- Cut other everyday expenses. Trim TV costs by ditching cable (or at least negotiating for a better deal). Use discounted gift cards to pay for goods and services. Look for cheap or free ways to entertain yourself.
- Look for savings elsewhere. For instance, find ways to save on car and homeowners insurance.
- Use coupons. Sites like CouponMom.com and Favado do the work for you by matching coupons (often downloadable) to sales at supermarkets and drugstores. (I never pay full price for toiletries.) Incidentally, there really are coupons for healthy foods, including organic products.
- Sell stuff. On eBay, on Craigslist, on the supermarket bulletin board. Sell books through online used-book sites.
- Tell yourself "no" more often. Well, scratch that: Tell yourself "not now" or "not today" when you're itching to buy any unnecessary item. Don't stop treating yourself entirely -- just pick your spots.
Try one new tactic at a time until you're confident you can pry that $10 -- or whatever amount you've picked – from your budget. Watch that savings account creep up. If through luck or diligence you find a little extra money in the budget some weeks, shoot it over to savings.
Pat yourself on the back (just a little), but don’t consider the matter closed. Instead, keep looking for ways to increase your savings. Even if it's only $11 a week instead of $10, that's an extra $52 per year. (Hint: Slow growth is better than no growth.)
Yes, it can be tough. But it gets easier, or at least becomes second nature to pay yourself first. If times are tight, don't let that undermine a better future -- and that future starts now.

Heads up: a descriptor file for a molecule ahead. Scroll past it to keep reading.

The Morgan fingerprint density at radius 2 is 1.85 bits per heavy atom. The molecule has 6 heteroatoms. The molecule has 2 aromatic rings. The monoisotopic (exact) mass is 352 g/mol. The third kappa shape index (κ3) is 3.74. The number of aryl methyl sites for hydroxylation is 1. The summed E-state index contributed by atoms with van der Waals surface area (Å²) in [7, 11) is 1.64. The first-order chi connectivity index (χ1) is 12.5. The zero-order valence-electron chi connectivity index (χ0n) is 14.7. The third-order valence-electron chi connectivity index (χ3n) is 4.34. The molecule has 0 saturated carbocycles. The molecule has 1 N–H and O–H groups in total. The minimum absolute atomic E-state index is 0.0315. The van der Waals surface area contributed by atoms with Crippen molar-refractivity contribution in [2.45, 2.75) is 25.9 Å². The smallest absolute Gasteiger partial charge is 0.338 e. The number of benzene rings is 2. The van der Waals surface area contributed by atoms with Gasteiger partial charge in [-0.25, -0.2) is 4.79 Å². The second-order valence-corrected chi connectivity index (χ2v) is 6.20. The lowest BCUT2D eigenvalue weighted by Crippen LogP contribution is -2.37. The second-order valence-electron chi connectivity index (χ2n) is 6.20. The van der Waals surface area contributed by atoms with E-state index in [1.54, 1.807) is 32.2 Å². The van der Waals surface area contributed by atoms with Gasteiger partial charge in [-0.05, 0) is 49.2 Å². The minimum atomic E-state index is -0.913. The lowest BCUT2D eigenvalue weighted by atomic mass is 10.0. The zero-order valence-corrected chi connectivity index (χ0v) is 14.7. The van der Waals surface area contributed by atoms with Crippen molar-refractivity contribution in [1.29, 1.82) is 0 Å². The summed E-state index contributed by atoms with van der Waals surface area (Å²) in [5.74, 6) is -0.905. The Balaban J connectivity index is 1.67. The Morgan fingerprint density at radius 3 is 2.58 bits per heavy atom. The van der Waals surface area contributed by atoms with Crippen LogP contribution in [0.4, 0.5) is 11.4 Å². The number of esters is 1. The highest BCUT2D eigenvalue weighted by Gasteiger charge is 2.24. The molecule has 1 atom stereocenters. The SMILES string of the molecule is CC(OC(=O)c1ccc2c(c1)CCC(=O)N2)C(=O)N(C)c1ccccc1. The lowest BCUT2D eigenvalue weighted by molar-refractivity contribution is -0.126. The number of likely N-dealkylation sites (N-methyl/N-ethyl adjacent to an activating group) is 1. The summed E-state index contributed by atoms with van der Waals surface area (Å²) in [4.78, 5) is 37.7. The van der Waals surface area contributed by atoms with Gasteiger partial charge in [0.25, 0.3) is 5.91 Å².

More on Money Talks News:
Put 5% of your gross income into your 401K, more if your company matches. Put 10% of your gross income into an emergency fund until it's 6X your minimum monthly expenses, then start putting the excess into safe investments. Treat this as bill number one, no excuses.
In five years your life will be dramatically different. You won't worry about your car breaking down, a big unexpected bill will be no big deal, and you'll shake your head in disbelief at how much your friends suffer with self-imposed money problems. It's really that easy.
First of all, don't spend more than you make. Second, no credit cards. It's always a good idea to have money set aside in case of an emergency. Third, don't buy things you don't need. Most importantly, keep most of your money invested, but watch it on a daily basis. The key is to try to keep your money working for you.
Cancel your cell phone contract, drive a clunker, build a shed and live in it, raise chickens and rabbits and eat them.
What is all this with work and save? Under today's administration it is better to maximize the amount of free time you have. Your retirement is already taken care of with 99 weeks of unemployment and SSI, your food bill is taken care of with SNAP, your medical insurance is taken care of with ACA, your education is taken care of, your housing is taken care of with section 8, your cell phone is taken care of with your Obama phone.
If you decide to work and save just look to your left and right one of the people standing next to you is not and it takes an ever growing centralized federal government to ensure that you pay for their benefits.
never mind, I'm not telling what I have. it will but enough, it will take care of me and my family for quite a while
I am not rich but I have put $ away for awhile and I know how to protect my family and I will give my life to preserve my and my family's right to live the way they want to. come hell or high water I will protect what this country that was founded on, and that is the freedom of the people to choose how they will live and not how some politician tells ' them tells how to live. this country was founded for the people by the people and I am 46 year veteran of this country, and I am sick and tired of the way the people of this USA are being treated. we have freedoms that were provided by the
second ammdenent to protect ourselves from harm. what choice do Have